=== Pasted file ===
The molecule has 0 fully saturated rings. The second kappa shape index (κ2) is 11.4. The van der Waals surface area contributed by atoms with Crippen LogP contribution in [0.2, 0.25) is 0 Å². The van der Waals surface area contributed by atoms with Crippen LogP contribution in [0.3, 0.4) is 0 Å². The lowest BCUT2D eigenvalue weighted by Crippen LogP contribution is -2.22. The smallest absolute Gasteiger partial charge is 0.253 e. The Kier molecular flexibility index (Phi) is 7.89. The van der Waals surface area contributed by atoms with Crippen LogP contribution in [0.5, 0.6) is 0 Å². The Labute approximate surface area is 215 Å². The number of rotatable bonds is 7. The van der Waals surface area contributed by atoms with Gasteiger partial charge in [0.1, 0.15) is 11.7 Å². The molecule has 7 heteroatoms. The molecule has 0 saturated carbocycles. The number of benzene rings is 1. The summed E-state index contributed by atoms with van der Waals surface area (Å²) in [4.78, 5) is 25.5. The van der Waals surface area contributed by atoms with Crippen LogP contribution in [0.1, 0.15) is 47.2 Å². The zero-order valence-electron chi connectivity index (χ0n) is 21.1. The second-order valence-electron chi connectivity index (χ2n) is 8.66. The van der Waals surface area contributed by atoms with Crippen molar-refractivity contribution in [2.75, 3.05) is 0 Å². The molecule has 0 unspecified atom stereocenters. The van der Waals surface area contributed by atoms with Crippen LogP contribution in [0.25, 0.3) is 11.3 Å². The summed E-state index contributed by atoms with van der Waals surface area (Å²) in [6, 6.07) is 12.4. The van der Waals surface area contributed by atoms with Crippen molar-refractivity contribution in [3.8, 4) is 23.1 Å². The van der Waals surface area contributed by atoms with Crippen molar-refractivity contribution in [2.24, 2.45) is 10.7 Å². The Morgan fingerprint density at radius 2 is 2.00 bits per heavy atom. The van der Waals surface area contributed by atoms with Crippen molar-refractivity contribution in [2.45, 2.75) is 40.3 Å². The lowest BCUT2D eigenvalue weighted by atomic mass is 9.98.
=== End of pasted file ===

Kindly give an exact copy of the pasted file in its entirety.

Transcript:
The molecule has 0 fully saturated rings. The second kappa shape index (κ2) is 11.4. The van der Waals surface area contributed by atoms with Crippen LogP contribution in [0.2, 0.25) is 0 Å². The van der Waals surface area contributed by atoms with Crippen LogP contribution in [0.3, 0.4) is 0 Å². The lowest BCUT2D eigenvalue weighted by Crippen LogP contribution is -2.22. The smallest absolute Gasteiger partial charge is 0.253 e. The Kier molecular flexibility index (Phi) is 7.89. The van der Waals surface area contributed by atoms with Crippen LogP contribution in [0.5, 0.6) is 0 Å². The Labute approximate surface area is 215 Å². The number of rotatable bonds is 7. The van der Waals surface area contributed by atoms with Gasteiger partial charge in [0.1, 0.15) is 11.7 Å². The molecule has 7 heteroatoms. The molecule has 0 saturated carbocycles. The number of benzene rings is 1. The summed E-state index contributed by atoms with van der Waals surface area (Å²) in [4.78, 5) is 25.5. The van der Waals surface area contributed by atoms with Crippen LogP contribution in [0.1, 0.15) is 47.2 Å². The zero-order valence-electron chi connectivity index (χ0n) is 21.1. The second-order valence-electron chi connectivity index (χ2n) is 8.66. The van der Waals surface area contributed by atoms with Crippen molar-refractivity contribution in [2.75, 3.05) is 0 Å². The molecule has 0 unspecified atom stereocenters. The van der Waals surface area contributed by atoms with Crippen LogP contribution in [0.25, 0.3) is 11.3 Å². The summed E-state index contributed by atoms with van der Waals surface area (Å²) in [6, 6.07) is 12.4. The van der Waals surface area contributed by atoms with Crippen molar-refractivity contribution in [3.8, 4) is 23.1 Å². The van der Waals surface area contributed by atoms with Crippen molar-refractivity contribution in [2.24, 2.45) is 10.7 Å². The Morgan fingerprint density at radius 2 is 2.00 bits per heavy atom. The van der Waals surface area contributed by atoms with Crippen molar-refractivity contribution in [2.45, 2.75) is 40.3 Å². The lowest BCUT2D eigenvalue weighted by atomic mass is 9.98.